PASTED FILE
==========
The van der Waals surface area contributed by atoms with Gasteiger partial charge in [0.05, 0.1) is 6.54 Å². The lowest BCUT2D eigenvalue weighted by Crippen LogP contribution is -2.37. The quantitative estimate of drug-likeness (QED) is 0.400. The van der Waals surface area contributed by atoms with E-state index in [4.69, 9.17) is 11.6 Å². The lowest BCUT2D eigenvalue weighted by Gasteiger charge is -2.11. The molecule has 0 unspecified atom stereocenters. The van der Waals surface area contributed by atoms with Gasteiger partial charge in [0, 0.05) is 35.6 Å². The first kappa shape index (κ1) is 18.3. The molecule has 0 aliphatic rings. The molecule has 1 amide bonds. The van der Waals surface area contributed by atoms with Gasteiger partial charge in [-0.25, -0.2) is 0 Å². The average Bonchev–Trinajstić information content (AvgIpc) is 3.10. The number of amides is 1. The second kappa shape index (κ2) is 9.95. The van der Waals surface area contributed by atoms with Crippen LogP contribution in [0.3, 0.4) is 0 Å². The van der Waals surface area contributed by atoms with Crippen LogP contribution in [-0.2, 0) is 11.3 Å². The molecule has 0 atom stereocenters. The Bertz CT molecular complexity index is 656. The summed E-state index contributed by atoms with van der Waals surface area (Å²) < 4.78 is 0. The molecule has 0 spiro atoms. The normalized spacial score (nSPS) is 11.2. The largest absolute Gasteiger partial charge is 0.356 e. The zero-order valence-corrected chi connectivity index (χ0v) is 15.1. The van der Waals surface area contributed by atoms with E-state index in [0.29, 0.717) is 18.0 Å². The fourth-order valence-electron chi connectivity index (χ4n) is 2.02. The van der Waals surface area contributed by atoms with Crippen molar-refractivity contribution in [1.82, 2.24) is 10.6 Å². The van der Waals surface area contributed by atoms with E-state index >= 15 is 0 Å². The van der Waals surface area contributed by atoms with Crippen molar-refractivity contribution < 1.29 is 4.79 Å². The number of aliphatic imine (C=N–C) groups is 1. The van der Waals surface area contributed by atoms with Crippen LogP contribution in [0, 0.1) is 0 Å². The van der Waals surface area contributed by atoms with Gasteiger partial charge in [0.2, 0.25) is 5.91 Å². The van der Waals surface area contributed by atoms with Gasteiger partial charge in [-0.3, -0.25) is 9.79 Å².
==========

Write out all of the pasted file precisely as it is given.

The van der Waals surface area contributed by atoms with Gasteiger partial charge in [0.05, 0.1) is 6.54 Å². The lowest BCUT2D eigenvalue weighted by Crippen LogP contribution is -2.37. The quantitative estimate of drug-likeness (QED) is 0.400. The van der Waals surface area contributed by atoms with E-state index in [4.69, 9.17) is 11.6 Å². The lowest BCUT2D eigenvalue weighted by Gasteiger charge is -2.11. The molecule has 0 unspecified atom stereocenters. The van der Waals surface area contributed by atoms with Gasteiger partial charge in [0, 0.05) is 35.6 Å². The first kappa shape index (κ1) is 18.3. The molecule has 0 aliphatic rings. The molecule has 1 amide bonds. The van der Waals surface area contributed by atoms with Gasteiger partial charge in [-0.25, -0.2) is 0 Å². The average Bonchev–Trinajstić information content (AvgIpc) is 3.10. The number of amides is 1. The second kappa shape index (κ2) is 9.95. The van der Waals surface area contributed by atoms with Crippen LogP contribution in [0.3, 0.4) is 0 Å². The van der Waals surface area contributed by atoms with Crippen LogP contribution in [-0.2, 0) is 11.3 Å². The molecule has 0 atom stereocenters. The Bertz CT molecular complexity index is 656. The summed E-state index contributed by atoms with van der Waals surface area (Å²) < 4.78 is 0. The molecule has 0 spiro atoms. The normalized spacial score (nSPS) is 11.2. The largest absolute Gasteiger partial charge is 0.356 e. The zero-order valence-corrected chi connectivity index (χ0v) is 15.1. The van der Waals surface area contributed by atoms with E-state index in [0.29, 0.717) is 18.0 Å². The fourth-order valence-electron chi connectivity index (χ4n) is 2.02. The van der Waals surface area contributed by atoms with Crippen molar-refractivity contribution in [1.82, 2.24) is 10.6 Å². The van der Waals surface area contributed by atoms with E-state index >= 15 is 0 Å². The van der Waals surface area contributed by atoms with Crippen molar-refractivity contribution < 1.29 is 4.79 Å². The number of aliphatic imine (C=N–C) groups is 1. The van der Waals surface area contributed by atoms with Crippen LogP contribution in [0, 0.1) is 0 Å². The van der Waals surface area contributed by atoms with Gasteiger partial charge in [0.2, 0.25) is 5.91 Å². The van der Waals surface area contributed by atoms with Gasteiger partial charge in [-0.3, -0.25) is 9.79 Å².